Excess capacity at each airport and the commoditized services that airports offer to passengers strengthen the efficient scale source. The airport operators have the capability to greatly expand capacity whenever they deem it appropriate, which further dissuades new entrants. Pacifico currently serves approximately 32 million passengers each year, and one terminal expansion at an airport can increase capacity by several million passengers. For example, the Terminal 1 expansion at the Guadalajara airport will expand capacity to roughly 17 million passengers, compared with 12.8 million total passengers (arriving and departing) in 2017. Guadalajara is Pacifico’s only airport that has more than one functioning runway, and adding or restructuring runways to increase capacity is plausible; thus we do not believe the airports are stretched for capacity or will have difficulty matching demand.
Airports and services offered are fairly commoditized, and potential entrants would be limited to competing on price in an attempt to steal market share. The airport serves as an intermediary to help the passenger arrive at another destination and is not an end destination. Air transportation, whether for business or pleasure, is likely to go through the airport with the nearest proximity to the desired destination, and repeat customers are probable if a trip calls for a similar destination. We expect air travel to gain in popularity compared with ground transportation in Mexico as more affluent citizens appreciate the time saving and convenience of flying.
Economically Sensitive Air traffic movements in the region are typically highly correlated with economic growth. As economic growth increases, disposable income rises and boosts air travel. Domestic passenger growth for Pacifico increased at an average annual rate of 5% over 2008-17, while GDP grew roughly 1% annually over the same period. Since the financial crisis in 2008-09, the strengthening economies in Mexico and the U.S. expanded Pacifico's passenger base. However, negative economic growth may lead to decreasing consumer confidence and less travel. During times of negative growth or uncertainty, airports lack options to spur passenger growth. The discretionary nature of air travel, Pacifico's high operating leverage, and the company's exposure to economic growth and/or political events lead to a high uncertainty rating for our valuation.
The company’s performance remains closely linked with U.S. economic conditions because approximately 90% of international passengers in Pacifico’s Mexican airports arrive or depart on flights connected to the U.S., and roughly two thirds of passengers using the Jamaican airport are on flights connecting to the U.S. The financial crisis saw passenger traffic decrease 2% in 2008 and 13% in 2009; revenue remained flat in 2008 and dropped 6% in 2009. Furthermore, with the majority of costs being fixed at the airports, there are not many levers Pacifico can pull to strengthen profitability during times of decreasing traffic. It relies on healthy economies in both the U.S. and Mexico, as well as consumer confidence.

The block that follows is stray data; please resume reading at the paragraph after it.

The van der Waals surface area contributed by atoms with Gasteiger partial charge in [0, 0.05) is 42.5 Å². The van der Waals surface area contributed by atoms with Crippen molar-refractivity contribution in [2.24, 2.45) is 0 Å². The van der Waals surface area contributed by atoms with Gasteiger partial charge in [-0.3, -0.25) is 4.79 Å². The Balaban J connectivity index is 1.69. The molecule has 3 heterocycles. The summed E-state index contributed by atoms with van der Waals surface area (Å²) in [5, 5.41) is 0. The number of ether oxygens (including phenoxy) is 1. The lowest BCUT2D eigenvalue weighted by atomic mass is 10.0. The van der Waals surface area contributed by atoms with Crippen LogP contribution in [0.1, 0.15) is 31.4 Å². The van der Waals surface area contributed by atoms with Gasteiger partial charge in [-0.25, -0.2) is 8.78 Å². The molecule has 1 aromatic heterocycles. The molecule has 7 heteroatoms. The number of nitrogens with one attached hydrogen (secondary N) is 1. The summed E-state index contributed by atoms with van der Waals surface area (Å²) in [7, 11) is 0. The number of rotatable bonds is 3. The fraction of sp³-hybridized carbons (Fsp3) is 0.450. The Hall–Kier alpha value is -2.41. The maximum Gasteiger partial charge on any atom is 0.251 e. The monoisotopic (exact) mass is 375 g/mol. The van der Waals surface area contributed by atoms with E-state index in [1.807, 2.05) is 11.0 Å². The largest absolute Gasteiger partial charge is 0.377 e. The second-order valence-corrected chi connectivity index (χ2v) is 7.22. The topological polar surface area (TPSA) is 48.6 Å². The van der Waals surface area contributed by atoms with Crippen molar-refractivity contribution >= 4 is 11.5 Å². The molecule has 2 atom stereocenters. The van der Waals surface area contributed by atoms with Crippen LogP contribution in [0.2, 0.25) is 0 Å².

The 2016 U.S. presidential election increased uncertainty surrounding relations between Mexico and the U.S., and raised concerns that deteriorating trade relations would negatively affect Pacifico’s airports. The Mexican National Institute of Statistics and Geography reports that approximately three fourths of Mexico’s exports go to the U.S., so restrictions on trade between the two could negatively affect the company’s operations.
In our view, the company is in a sound financial position and has flexibility for future operations as we forecast it to generate more than MXN 19 billion of free cash flow over the next five years. Total debt of MXN 13 billion compares with MXN 7.7 billion in cash and equivalents at the close of 2017. The company assumed more than MXN 2.9 billion in debt with the Montego Bay acquisition through short- and long-term loans. The debt related to the acquisition is denominated in U.S. dollars, as is approximately half of the firm’s total debt. Devaluation in the peso may increase the cost of debt and increase losses for Pacifico.
An additional MXN 5.2 billion in debt securities matures in 2020, 2021, and 2025, and we do not envision the company struggling to refinance or repay these maturities. Over the past five years, Pacifico has turned roughly 75% of net income into free cash flow as the large proportion of fixed costs in the business model result in excess cash flow with higher passenger numbers. Although the total amount of debt is a significant increase from the 2014 level of MXN 1.7 billion, we think the company’s 0.7 times net debt/EBITDA indicates plenty of financial flexibility, and we would not be alarmed if Pacifico pursued additional acquisitions.